Fluorescence Imaging for the Demarcation of Basal Cell Carcinoma Tumor Borders
November 2008 | Volume 7 | Issue 11 | Original Article | 1033 | Copyright © 2008
Ronen Alkalay MD MBA, Joseph Alcalay MD, Alex Maly MD, Arieh Ingber MD, Clemens Fritsch MD, Thomas Ruzicka MD PhD, Claes D Enk MD PhD
Background: Basal cell carcinoma (BCC) is a common malignancy accounting for 80% of all nonmelanoma skin cancers. Mohs micrographic
surgery (MMS) is considered superior to alternative treatments, but the procedure is time consuming and costly. Alternative
simpler techniques to facilitate accurate tumor demarcation are therefore in demand. Fluorescence imaging following application of
5-aminolevulinic acid is a noninvasive diagnostic technique that gives rapid information about the superficial extent of the skin tumor.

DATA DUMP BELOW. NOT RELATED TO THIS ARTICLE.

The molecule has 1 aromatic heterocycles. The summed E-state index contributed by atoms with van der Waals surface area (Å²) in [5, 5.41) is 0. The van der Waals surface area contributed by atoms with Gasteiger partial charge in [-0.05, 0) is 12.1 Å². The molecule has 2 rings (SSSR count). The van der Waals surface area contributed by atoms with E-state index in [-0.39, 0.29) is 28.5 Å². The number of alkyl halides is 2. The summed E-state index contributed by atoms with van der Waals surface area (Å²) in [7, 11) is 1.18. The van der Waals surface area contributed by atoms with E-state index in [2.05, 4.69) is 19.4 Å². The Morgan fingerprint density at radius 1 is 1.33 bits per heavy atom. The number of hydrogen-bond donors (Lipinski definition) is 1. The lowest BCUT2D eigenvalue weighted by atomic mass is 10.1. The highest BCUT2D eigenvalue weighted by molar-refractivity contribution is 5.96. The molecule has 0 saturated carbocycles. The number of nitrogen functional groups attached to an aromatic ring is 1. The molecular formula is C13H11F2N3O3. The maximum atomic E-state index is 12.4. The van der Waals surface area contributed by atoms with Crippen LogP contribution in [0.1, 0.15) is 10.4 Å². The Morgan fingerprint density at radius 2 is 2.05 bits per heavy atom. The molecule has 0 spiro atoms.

Objective: To ascertain whether fluorescence imaging improves the clinical tumor border assessment by investigating the consistency between tumor size determination by MMS, clinical assessment, and fluorescence imaging.
Methods: Eighteen patients with histologically verified nodular BCCs on the face scheduled for MMS were included in the study. The night before the surgical procedure, 5-aminolevulinic methyl ester cream was applied to the lesion. The following morning, tumor borders were determined clinically (clinical size), after illumination with Wood’s light (fluorescence size), and by the tumor defect left on the skin surface following removal of the MMS specimen (Mohs size).
Results: The median tumor sizes were 93.05 mm2 (Mohs size), 61.05 mm2 (clinical size), and 72.75 mm2 (fluorescence size). The interclass correlation coefficients between Mohs size and fluorescence size was 0.984 and Mohs size and clinical size was 0.752.
Conclusion: Tumor border estimation by fluorescence imaging and clinical assessment underestimate the genuine tumor size determined by MMS; however, the fluorescence size showed a higher degree of consistency with the Mohs size than did the clinical size.
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